The unveiling of the dinosaurs…
(Please note this has not been edited.)
Jenna covered Ben’s eyes as she led him down the hallway to his bedroom. Joel and Pete were walking just ahead of them, and she couldn’t help noticing the protective way Pete had his arm round her brother’s shoulder. She missed having someone to do that for her, to be strong when she felt weak.
“You too, Jen,” Joel said, his hand resting on the door handle. “Eyes closed.”
“You heard me. If your eyes are open too soon, you’ll spoil the magic.”
“Yeah, Mummy, don’t spoil the magic!” Ben admonished her.
Jenna sighed and rolled her eyes at Joel, but closed them without saying anything further. The murky colours that floated behind her eyelids filled her vision, and she felt a moment of disorientation before someone took her arm and she heard the door being opened.
She felt the grip on her arm lead her into the room and she pushed Ben gently in front of her, hands still over his face. When she had taken four or five stumbling steps, she heard Joel’s voice.
“Okay, stop there! Right, ready? Open your eyes.”
Blinking in the warm light, Jenna found herself face to face with a stegosaurus. It was painted on the back wall, just as Ben had requested, its tail raised as if to attack. Its cold, reptilian eye stared at her, sizing her up.
“Oh wow,” Ben murmured. “Wow!” The last word came out in a long drawn out breath.
“I take it you like it, then?” Joel asked. He was standing behind her, but Jenna could hear the grin in his voice. “It’s not all finished yet, but anything we don’t get done today, I think we can trust your mum to do.”
“If your head swells any more you’re not going to be able to get out the door,” Jenna said drily, but she was impressed. She could handle a pencil or brush reasonably well, but Joel had always been the one with the real talent.
The stegosaurus was not the only inhabitant of the room. There were a pair of velociraptors stalking an ankylosaurus on the wall with the window and on the other wall was a triceratops standing by a nest filled with eggs. There was even a pterodactyl on the ceiling. Not everything was fully coloured in and detailed, but everything had an outline and a face at least.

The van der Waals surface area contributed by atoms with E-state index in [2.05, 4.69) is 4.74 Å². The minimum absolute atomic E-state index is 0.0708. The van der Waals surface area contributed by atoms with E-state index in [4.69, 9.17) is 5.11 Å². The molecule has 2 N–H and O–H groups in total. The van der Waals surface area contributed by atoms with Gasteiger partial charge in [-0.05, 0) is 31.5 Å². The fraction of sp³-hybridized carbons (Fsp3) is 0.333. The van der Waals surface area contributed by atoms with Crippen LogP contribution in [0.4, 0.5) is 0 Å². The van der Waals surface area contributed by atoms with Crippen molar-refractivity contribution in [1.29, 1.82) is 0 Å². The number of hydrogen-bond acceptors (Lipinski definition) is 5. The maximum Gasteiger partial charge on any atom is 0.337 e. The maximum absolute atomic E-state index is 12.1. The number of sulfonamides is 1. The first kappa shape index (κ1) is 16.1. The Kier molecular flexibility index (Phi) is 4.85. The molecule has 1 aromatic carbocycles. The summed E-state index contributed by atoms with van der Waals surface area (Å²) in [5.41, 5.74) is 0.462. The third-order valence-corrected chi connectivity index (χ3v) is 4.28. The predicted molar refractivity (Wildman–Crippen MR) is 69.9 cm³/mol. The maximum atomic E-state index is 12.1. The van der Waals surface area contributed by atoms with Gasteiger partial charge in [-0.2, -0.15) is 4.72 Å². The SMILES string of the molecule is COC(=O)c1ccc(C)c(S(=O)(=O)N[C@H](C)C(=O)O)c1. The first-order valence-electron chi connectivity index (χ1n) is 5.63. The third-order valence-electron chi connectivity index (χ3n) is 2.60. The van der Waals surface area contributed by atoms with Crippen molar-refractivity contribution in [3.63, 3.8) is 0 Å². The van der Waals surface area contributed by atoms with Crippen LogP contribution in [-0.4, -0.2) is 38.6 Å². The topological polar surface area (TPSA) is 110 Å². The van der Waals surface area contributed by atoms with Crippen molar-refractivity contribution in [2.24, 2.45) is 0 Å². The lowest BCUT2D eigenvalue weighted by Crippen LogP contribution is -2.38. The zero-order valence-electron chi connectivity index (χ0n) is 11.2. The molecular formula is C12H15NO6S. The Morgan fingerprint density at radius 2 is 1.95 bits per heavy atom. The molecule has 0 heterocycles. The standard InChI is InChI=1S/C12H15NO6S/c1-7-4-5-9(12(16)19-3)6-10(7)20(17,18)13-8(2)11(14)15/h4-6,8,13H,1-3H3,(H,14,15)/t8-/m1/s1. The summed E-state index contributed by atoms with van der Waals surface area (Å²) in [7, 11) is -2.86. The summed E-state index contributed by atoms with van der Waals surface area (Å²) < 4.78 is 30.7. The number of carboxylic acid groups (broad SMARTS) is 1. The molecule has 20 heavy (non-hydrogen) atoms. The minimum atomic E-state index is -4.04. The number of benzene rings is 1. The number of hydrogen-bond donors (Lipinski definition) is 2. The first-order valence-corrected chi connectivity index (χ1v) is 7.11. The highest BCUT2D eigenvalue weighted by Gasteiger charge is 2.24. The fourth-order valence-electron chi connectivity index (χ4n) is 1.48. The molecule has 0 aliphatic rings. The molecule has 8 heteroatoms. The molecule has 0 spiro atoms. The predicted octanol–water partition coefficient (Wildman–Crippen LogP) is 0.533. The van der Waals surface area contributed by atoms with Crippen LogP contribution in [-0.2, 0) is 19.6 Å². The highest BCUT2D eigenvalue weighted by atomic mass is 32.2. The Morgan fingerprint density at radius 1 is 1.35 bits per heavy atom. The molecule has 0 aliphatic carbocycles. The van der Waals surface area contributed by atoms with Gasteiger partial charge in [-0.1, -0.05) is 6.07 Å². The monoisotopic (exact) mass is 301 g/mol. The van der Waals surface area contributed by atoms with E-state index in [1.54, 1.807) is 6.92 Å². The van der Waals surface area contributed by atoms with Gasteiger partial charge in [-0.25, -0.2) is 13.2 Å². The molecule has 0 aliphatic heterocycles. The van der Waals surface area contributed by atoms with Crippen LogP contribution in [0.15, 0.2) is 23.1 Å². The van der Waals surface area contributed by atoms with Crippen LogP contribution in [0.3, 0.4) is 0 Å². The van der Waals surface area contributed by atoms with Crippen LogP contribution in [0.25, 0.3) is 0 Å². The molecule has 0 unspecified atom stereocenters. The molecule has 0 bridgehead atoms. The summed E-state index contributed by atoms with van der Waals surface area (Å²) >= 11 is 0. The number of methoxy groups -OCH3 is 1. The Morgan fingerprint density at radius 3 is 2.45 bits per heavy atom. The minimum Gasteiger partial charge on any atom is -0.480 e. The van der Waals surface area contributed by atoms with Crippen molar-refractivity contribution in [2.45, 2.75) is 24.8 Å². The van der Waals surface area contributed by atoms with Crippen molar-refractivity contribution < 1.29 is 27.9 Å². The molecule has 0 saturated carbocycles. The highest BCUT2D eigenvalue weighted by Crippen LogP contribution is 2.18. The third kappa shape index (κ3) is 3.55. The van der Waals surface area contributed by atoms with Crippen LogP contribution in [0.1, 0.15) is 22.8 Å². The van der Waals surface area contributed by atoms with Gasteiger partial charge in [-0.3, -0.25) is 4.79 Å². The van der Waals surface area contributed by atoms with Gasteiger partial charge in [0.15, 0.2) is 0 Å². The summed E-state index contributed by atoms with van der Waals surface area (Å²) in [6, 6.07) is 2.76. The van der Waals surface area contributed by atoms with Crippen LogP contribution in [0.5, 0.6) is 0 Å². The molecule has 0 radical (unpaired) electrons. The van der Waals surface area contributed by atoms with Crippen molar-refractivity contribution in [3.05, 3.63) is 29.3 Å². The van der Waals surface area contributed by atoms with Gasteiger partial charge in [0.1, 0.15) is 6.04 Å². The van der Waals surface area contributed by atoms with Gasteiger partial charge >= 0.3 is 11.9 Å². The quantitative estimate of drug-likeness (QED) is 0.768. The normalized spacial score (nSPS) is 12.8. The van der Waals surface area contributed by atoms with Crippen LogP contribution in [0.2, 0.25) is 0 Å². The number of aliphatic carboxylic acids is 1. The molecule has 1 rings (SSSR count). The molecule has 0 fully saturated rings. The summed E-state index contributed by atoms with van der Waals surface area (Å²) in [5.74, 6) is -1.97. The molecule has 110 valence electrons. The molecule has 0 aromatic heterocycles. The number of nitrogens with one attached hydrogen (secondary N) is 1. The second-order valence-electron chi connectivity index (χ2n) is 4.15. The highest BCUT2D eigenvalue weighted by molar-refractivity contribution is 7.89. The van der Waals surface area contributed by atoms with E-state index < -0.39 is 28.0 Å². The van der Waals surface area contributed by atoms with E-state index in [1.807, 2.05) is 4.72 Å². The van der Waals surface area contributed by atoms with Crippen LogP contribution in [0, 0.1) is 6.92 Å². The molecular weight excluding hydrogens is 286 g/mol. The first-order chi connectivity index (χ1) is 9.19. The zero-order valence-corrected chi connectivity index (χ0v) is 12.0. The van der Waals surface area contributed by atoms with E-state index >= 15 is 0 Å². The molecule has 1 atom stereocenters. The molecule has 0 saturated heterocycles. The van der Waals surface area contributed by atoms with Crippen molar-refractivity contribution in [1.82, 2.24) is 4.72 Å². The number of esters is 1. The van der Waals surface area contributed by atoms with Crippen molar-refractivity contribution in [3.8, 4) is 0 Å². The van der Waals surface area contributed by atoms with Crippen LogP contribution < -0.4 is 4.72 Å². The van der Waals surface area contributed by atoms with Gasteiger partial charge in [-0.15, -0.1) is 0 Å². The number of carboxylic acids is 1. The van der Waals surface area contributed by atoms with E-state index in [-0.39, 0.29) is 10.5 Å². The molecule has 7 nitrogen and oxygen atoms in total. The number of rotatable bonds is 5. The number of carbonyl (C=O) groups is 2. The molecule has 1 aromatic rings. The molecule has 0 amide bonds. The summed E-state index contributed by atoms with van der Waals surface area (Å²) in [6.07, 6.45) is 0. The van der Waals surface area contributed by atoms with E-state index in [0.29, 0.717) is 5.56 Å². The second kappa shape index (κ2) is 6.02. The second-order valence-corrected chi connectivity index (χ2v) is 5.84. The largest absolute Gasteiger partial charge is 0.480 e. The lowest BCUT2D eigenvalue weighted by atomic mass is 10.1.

“What do you say?” she prompted Ben, who was still staring at the room with his mouth open.
“Thanks, Uncle Joel!” Ben threw his arms around Joel’s waist, hugging him so hard he was nearly knocked off his feet. “They’re the best dinosaurs. I don’t even mind that velociraptors wouldn’t have actually hunted ankylosaurus.”
Joel blushed slightly and rubbed the back of his head. “Ah, sorry, Ben. I’m not really much of a dinosaur expert. I just painted the ones I knew. Your mum said I wasn’t allowed to do any of the big scary ones. She didn’t say anything about the little scary ones.” He gave Jenna a wink.
“If either of us has nightmares about being eaten, I’m phoning you in the middle of the night,” Jenna promised.
“I won’t have nightmares, I promised,” Ben said. “And don’t worry, Uncle Joel, I don’t mind a bit. They’re all really cool.”
“I’m glad you like it. Don’t forget to thank Pete, too. He helped lots.”
“I don’t know about lots,” Pete admitted. “I’m not much of an artist. I did the grass, though.”
“It’s very good grass, love,” Joel said, leaning over to kiss his ear.
“Yeah, it’s the best! Thanks, Uncle Pete!” Ben could not stand still. He hopped from foot to foot, his gaze darting around the room, drinking in the sight, taking in every detail. His eyes were the widest Jenna had ever seen them, and his mouth would flap when he spotted something new. A gentle breeze from the open window ruffled his hair occasionally, like a friendly caress.
“Is there anything for lunch, Jen?” Joel asked. “All this excitement is making me hungry.”
“I’m sure I can find something,” she replied. “What about you, Ben?” He said nothing, staring intently at a space near the stegosaurus’ tail. “Ben?”
“I think we’ve lost him to the age of the dinosaurs.” Joel grinned. He put his hand on the boy’s shoulder and Jenna saw Ben jump and then blink as he had just woken up. “What do you want for lunch, little palaeontologist? Brontosaurus burger?”
“There’s no such thing as a brontosaurus, Uncle Joel. Can I have a cheese sandwich, Mum?”
“That’s the second time I’ve been schooled by a seven year old today,” Joel admitted as they headed downstairs. “I’m just going to stop talking.”